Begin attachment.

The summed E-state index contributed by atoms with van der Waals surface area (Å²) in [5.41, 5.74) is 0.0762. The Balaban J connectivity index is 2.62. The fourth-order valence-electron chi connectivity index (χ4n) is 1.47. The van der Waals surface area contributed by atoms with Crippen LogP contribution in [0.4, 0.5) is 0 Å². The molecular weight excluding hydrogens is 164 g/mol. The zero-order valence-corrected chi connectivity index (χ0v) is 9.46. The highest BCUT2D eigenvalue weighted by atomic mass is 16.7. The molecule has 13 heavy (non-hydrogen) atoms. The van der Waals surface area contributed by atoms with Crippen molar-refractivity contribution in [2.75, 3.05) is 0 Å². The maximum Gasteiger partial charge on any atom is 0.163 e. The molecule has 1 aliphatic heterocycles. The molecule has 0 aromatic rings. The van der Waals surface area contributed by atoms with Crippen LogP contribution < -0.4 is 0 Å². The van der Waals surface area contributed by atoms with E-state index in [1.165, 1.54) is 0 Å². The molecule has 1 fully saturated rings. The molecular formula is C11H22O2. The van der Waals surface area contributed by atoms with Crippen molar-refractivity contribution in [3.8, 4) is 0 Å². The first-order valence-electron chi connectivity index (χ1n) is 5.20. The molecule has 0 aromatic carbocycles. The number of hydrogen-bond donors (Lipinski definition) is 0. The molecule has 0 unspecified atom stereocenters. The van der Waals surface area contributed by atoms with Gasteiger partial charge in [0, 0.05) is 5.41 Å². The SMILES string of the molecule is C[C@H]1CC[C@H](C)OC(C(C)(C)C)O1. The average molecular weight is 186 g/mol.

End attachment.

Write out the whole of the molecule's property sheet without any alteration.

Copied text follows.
The summed E-state index contributed by atoms with van der Waals surface area (Å²) in [5.41, 5.74) is 0.0762. The Balaban J connectivity index is 2.62. The fourth-order valence-electron chi connectivity index (χ4n) is 1.47. The van der Waals surface area contributed by atoms with Crippen LogP contribution in [0.4, 0.5) is 0 Å². The molecular weight excluding hydrogens is 164 g/mol. The zero-order valence-corrected chi connectivity index (χ0v) is 9.46. The highest BCUT2D eigenvalue weighted by atomic mass is 16.7. The molecule has 13 heavy (non-hydrogen) atoms. The van der Waals surface area contributed by atoms with Crippen molar-refractivity contribution in [2.75, 3.05) is 0 Å². The maximum Gasteiger partial charge on any atom is 0.163 e. The molecule has 1 aliphatic heterocycles. The molecule has 0 aromatic rings. The van der Waals surface area contributed by atoms with Crippen LogP contribution < -0.4 is 0 Å². The van der Waals surface area contributed by atoms with E-state index in [1.165, 1.54) is 0 Å². The molecule has 1 fully saturated rings. The molecular formula is C11H22O2. The van der Waals surface area contributed by atoms with Crippen molar-refractivity contribution in [3.8, 4) is 0 Å². The first-order valence-electron chi connectivity index (χ1n) is 5.20. The molecule has 0 aromatic carbocycles. The number of hydrogen-bond donors (Lipinski definition) is 0. The molecule has 0 unspecified atom stereocenters. The van der Waals surface area contributed by atoms with Gasteiger partial charge in [0, 0.05) is 5.41 Å². The SMILES string of the molecule is C[C@H]1CC[C@H](C)OC(C(C)(C)C)O1. The average molecular weight is 186 g/mol.